efficiency. Reverse path checks limited to the most significant bits efficiency. Reverse path checks limited to the most significant bits
of the IPv4 address will reduce the possibility of spoofing external of the IPv4 address will reduce the possibility of spoofing external
IPv4 addresses, but would allow IPv6 nodes to spoof internal IPv4- IPv4 addresses, but would allow IPv6 nodes to spoof internal IPv4-
Translatable IPv6 addresses. Translatable IPv6 addresses.
We propose here a compromise, based on using no more than 1/256th of We propose here a compromise, based on using no more than 1/256th of
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site with a /48 allocation could dedicate a /56 prefix to the site with a /48 allocation could dedicate a /56 prefix to the
translation service, or possibly a /96 prefix if all IPv4- translation service, or possibly a /96 prefix if all IPv4-
Translatable IPv6 addresses are located on the same link. Translatable IPv6 addresses are located on the same link.
The recommended prefix length is also a function of the deployment The recommended prefix length is also a function of the deployment
scenario. The stateless translation can be used for Scenario 1, scenario. The stateless translation can be used for Scenario 1,
Scenario 2, Scenario 5, and Scenario 6 defined in Scenario 2, Scenario 5, and Scenario 6 defined in
[I-D.ietf-behave-v6v4-framework]. For different scenarios, the [I-D.ietf-behave-v6v4-framework]. For different scenarios, the
prefix length recommendations are: prefix length recommendations are:
o For scenario 1 (an IPv6 network to the IPv4 Internet) and scenario o For scenario 1 (an IPv6 network to the IPv4 Internet) and scenario
2 (the IPv4 Internet to an IPv6 network), we recommend using a /40 2 (the IPv4 Internet to an IPv6 network), an ISP holding a /32
prefix for an ISP holding a /32 allocation, and a /56 prefix for a allocation SHOULD use a /40 prefix , and a site holding a /48
site holding a /48 allocation. allocation SHOULD use a /56 prefix.
o For scenario 5 (an IPv6 network to an IPv4 network) and scenario 6 o For scenario 5 (an IPv6 network to an IPv4 network) and scenario 6
(an IPv4 network to an IPv6 network), we recommend using a /64 or (an IPv4 network to an IPv6 network), the deployment SHOULD use a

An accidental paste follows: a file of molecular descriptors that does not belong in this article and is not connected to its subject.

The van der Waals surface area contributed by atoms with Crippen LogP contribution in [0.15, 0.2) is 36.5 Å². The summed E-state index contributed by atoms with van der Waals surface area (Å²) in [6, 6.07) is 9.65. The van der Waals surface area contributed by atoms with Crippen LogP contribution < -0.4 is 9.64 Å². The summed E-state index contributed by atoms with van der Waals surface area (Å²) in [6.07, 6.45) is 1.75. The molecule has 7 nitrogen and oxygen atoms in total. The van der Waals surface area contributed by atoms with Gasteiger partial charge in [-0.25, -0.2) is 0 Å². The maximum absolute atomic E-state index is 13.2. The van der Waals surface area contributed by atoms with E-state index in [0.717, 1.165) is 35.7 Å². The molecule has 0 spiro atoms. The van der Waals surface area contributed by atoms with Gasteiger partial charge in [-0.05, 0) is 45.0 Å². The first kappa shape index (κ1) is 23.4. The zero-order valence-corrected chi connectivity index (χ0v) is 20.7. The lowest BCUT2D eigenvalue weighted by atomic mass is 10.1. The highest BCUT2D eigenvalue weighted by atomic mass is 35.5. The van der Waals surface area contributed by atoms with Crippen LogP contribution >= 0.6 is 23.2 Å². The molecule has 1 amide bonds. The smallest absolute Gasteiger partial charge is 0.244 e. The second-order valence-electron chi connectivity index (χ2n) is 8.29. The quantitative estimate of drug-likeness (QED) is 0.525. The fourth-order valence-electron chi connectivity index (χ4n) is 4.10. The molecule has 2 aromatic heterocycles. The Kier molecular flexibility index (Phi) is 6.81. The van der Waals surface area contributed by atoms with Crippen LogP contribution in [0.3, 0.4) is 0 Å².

a /96 prefix. /64 or a /96 prefix.
IPv4-Translatable IPv6 addresses SHOULD follow the IPv6 address
architecture and SHOULD be compatible with the IPv4 address
architecture. The first IPv4-translatable address is the subnet-
router anycast address in IPv6 and network identifier in IPv4, the
last IPv4-translatable address is the subnet broadcast addresses in
IPv4. Both of them SHOULD NOT be used for IPv6 nodes. In addition,
the minimum IPv4 subnet can be used for hosts is /30 (the router
interface needs a valid address for the same subnet) and this rule
SHOULD also be applied to the corresponding subnet of the IPv4-
translatable addresses.
3.4. Choice of Prefix for Stateful Translation Deployments 3.4. Choice of Prefix for Stateful Translation Deployments
Organizations may deploy translation services based on stateful Organizations may deploy translation services based on stateful
translation technology. An organization may decide to use either a translation technology. An organization may decide to use either a
Network-Specific Prefix or the Well-Known Prefix for its stateful Network-Specific Prefix or the Well-Known Prefix for its stateful
IPv4/IPv6 translation service. IPv4/IPv6 translation service.
When these services are used, IPv6 nodes are addressed through When these services are used, IPv6 nodes are addressed through
standard IPv6 addresses, while IPv4 nodes are represented by IPv4- standard IPv6 addresses, while IPv4 nodes are represented by IPv4-
Converted IPv6 addresses, as specified in Section 2.2. converted IPv6 addresses, as specified in Section 2.2.
The stateful nature of the translation creates a potential stability The stateful nature of the translation creates a potential stability
issue when the organization deploys multiple translators. If several issue when the organization deploys multiple translators. If several
translators use the same prefix, there is a risk that packets translators use the same prefix, there is a risk that packets
belonging to the same connection may be routed to different belonging to the same connection may be routed to different
translators as the internal routing state changes. This issue can be translators as the internal routing state changes. This issue can be
avoided either by assigning different prefixes to different avoided either by assigning different prefixes to different
translators, or by ensuring that all translators using same prefix translators, or by ensuring that all translators using same prefix